Our proposal is to install engineered litter traps that will collect trash without disturbing the ecosystem and natural surroundings. Various traps already exist, but can cost as much as $120,000. Our goal is to develop a cost-efficient trap so that we can not only tackle this issue in Ellerbe Creek, but also easily extend our project to other water sources. Our team, composed of 15 Duke University students in a variety of academic focuses, ranging from public policy to civil and biomedical engineering, will be designing and implementing the project over the next year with the oversight of Dr. David Schaad, our organization advisor and a professor of civil and environmental engineering.


Freshspire Inc., North Carolina State University, University of North Carolina at Chapel Hill, East Carolina University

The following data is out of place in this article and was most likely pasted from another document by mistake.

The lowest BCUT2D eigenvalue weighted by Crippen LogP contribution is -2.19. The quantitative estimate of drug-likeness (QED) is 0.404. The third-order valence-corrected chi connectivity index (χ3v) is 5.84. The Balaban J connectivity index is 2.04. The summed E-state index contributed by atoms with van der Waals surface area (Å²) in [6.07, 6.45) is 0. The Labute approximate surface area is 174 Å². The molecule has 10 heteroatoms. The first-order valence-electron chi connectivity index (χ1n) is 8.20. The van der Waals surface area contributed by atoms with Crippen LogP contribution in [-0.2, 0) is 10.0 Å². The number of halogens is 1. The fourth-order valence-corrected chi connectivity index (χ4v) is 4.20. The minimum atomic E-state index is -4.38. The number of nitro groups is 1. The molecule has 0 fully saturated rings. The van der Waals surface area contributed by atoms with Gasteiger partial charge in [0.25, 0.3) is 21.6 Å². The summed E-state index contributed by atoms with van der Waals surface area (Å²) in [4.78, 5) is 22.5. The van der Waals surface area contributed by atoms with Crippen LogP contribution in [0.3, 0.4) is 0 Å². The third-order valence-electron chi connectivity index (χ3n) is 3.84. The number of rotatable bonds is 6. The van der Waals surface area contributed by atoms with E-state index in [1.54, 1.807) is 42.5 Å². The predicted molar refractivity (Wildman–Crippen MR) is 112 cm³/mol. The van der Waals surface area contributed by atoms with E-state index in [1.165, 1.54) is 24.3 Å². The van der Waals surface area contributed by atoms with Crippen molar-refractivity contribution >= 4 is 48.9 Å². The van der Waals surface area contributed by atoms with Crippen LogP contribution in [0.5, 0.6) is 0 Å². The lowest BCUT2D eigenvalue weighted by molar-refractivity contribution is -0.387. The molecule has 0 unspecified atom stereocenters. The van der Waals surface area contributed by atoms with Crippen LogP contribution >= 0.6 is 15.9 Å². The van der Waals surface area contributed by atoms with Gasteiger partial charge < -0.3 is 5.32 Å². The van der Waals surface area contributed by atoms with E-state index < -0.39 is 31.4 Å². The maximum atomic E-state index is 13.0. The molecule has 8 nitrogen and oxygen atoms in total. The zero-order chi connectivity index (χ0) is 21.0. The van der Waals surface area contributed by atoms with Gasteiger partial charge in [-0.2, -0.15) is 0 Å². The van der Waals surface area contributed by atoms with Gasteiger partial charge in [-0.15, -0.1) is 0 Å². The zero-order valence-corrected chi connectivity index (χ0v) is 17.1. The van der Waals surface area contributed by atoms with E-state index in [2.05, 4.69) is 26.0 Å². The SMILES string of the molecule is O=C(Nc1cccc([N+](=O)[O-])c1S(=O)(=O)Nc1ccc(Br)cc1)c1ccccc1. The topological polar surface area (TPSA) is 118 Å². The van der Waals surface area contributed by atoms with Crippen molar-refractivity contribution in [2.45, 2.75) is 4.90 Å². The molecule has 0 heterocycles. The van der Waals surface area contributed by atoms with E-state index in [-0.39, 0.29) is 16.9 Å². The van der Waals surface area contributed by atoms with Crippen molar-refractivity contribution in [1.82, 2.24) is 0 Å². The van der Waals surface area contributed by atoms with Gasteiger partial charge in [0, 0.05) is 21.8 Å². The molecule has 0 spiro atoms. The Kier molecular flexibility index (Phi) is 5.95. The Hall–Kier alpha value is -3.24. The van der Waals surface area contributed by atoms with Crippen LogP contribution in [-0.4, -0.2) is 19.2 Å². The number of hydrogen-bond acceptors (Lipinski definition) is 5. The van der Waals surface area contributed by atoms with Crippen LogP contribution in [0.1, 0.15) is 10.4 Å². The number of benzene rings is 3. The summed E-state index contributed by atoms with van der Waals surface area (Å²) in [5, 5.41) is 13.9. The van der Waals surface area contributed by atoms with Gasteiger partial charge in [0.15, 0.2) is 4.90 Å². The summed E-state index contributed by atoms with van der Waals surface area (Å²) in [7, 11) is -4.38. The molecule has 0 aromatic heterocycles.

There is a gap in effective food distribution in North Carolina. The state is ranked among the top in the nation for citizens experiencing food shortages and for childhood obesity. Yet, grocery stores are throwing out expired food on a daily basis, food that goes into landfills and produces 20 percent of all landfill methane gas emissions. To make matters worse, North Carolina is set to exhaust its remaining landfill space in the next decade. FreshSpire aims to solve these problems by reducing food waste, food insecurity, and the amount of food deposited in landfills. FreshSpire is a system designed to increase communication between grocery stores and consumers. A mobile app notifies users when grocers offer daily markdowns on foods near expiration dates. This helps shoppers on limited budgets gain access to healthy foods while boosting the bottom line of grocery stores.